Order: All scientists from different disciplines all find that their research independently corroborates time scale of history and evolution. All results must go thru an established process of peer review.

  3. Mike is a clear example of what Mark Twain meant when he said “It is better to keep your mouth closed and let people think you are a fool than to open it and remove all doubt.”

  4. Mike Fair, parroting the Discovery Institute: “Gradual change, non-directed and randomly occurring, is Darwin’s theory.”

    No, it is not Darwin’s theory. Darwin proposed natural selection as the driving force behind evolution, and natural selection is not at all “random and non-directed.” For example, if it were random, lions would be eating as many fast zebras as slow zebras. Thus, the lions are directing the course of zebra evolution, so it can’t be considered “non-directed”.

    Nor is evolution always gradual, although this understanding is a modern development. We have come to realize that periods of rapid evolutionary change occur after mass extinction events.

    Another misconception promoted by the DI is that evolution depends completely on random mutations. Not so. Sexual reproduction, the mixing and matching of billions of genes in every generation, is by far the biggest reason for individual differences, not mutations. It’s probably no coincidence that sexual reproduction first appeared in the Cambrian Period.

    The DI can get away with that “gradual change, non-directed and randomly occurring” BS because the public has a very poor understanding of evolution. We need to get the word out to counter the DI.

  5. michaelfugate

    If he thinks selection implies intelligence, then he should read Dennett’s “Darwin’s Dangerous Idea” or his shorter PNAS paper “Darwin’s “Strange Inversion of Reasoning””.

  6. “Gradualism, a.k.a., Darwinism”

    Wha . . .? I’m not used to seeing this kind of category error made quite this articulately.

  7. SC: “Is he merely a flaming ignoramus or a brain-dead fanatic?”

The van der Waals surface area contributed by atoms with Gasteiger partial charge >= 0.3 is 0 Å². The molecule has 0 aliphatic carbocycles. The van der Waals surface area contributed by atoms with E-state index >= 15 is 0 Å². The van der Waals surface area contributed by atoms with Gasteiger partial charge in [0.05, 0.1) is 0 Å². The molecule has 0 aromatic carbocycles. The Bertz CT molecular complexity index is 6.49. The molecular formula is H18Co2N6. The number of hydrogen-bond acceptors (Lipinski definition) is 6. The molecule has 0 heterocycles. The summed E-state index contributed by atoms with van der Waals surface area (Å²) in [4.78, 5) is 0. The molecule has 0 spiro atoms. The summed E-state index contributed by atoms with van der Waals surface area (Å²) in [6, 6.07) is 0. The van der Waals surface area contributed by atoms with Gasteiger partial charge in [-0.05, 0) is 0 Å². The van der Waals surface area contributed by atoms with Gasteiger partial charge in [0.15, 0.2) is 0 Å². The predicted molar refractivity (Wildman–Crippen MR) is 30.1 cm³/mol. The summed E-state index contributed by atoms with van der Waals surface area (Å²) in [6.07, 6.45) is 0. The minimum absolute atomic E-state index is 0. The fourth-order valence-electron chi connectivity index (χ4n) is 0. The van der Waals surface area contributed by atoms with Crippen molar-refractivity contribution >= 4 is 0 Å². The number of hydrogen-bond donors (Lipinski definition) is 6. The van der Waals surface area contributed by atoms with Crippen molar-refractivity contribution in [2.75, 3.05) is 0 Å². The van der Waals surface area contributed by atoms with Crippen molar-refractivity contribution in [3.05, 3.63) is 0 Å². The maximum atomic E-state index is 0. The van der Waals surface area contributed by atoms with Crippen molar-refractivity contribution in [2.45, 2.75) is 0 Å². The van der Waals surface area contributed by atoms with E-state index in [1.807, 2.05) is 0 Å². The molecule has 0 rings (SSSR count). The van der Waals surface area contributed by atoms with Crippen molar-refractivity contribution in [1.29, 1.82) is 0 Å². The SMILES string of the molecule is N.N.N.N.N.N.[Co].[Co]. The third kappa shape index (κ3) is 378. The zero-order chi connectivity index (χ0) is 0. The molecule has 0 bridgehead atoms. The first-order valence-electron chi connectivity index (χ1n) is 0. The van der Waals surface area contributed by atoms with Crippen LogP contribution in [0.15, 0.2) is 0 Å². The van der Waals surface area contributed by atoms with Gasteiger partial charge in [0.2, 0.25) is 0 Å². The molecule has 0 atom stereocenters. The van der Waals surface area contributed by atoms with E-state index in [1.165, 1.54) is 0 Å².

He could be either. But there’s a 3rd option, and the one I find most reasonable. That is that he knows darn well that what he’s saying is nonsense, but that schools should nevertheless not only be “encouraged to babble about all the discredited creationist talking points,” they must be discouraged from alerting students to the facts that discredit those talking points. In other words, he’s the one in favor of censorship, and has the audacity to accuse us of that.

  8. Kinda what we’ve come to expect from South Carolina, the folks who gave us the Civil War….

    [Full disclosure: I count 6 generations of Sandlappers in my own ancestry]

  9. His wiki page is interesting, if predictable. He is a typical far-right religious values politician, who evidently dedicates his time in the legislature on those issues. His Senate page has a handy search function for bills that he co-sponsored, and it’s a list of crazy. Some examples are bills to block enforcement of foreign laws (currently a problem in SC?), a bill to make enforcement of provisions of the ACA a criminal offense in SC, and the usual religious legislation. It’s painful to think that grown men and women elected to govern in this country can spend their time doing this tripe.

  10. Ed, remember, these people like Mr. Fair are elected precisely because of the uneducated, god soaked, and superstion-filled masses love ’em.

    When I was teaching my then teenage son how to drive, I kept reminding him to remember that he was sharing the road with a population nearly half of whom think The Flintstones is a reality show or documentary.
    I share your pain, Ed.

  11. Creationists make a big, big deal about he fact that scientists can’t find every last step in the chain of evolution (“the missing links are still missing”). One of them should be challenged to provide a complete family tree for himself going back to the Adam they think or claim they think–I wonder whether some of the big-name creationists really believe what they’re peddling) we’re all descended from.

    And when links are found (as one by one they have been), creationists call them fake anyway, so what’s the point of engaging them on this issue?

  12. It happens to be that there is a (obviously mostly mythical) family tree of the British royal family, incorporating a bit of (mythical) Roman genealogy back to Aeneas. See the Wikipedia article on Geoffrey of Monmouth’s “Historia Regum Brittanniae” I wouldn’t be surprised if someone carried it back from Aeneas (forgetting the part about Venus, of course) to Adam.

  13. If the comments are anything to go by, Mike Fair doesn’t have much of a base or if he does they’re illiterate. Thirty detractors to one very stupid supporter.

    I wonder how much of an outlier he is in the state?

  14. docbill1351: “Thirty detractors to one very stupid supporter. I wonder how much of an outlier he is in the state?”

    Ironically I had just glanced at Ben Franklin’s picture above, when his quote hit me: “A republic – if you can keep it.” Unfortunately outliers keep getting elected, whether due to voter laziness, fear of change, or just because those are the ones who run in the first place. People anywhere near the middle, or even economic conservatives who are pragmatic on social issues, don’t have much of a chance in either party these days.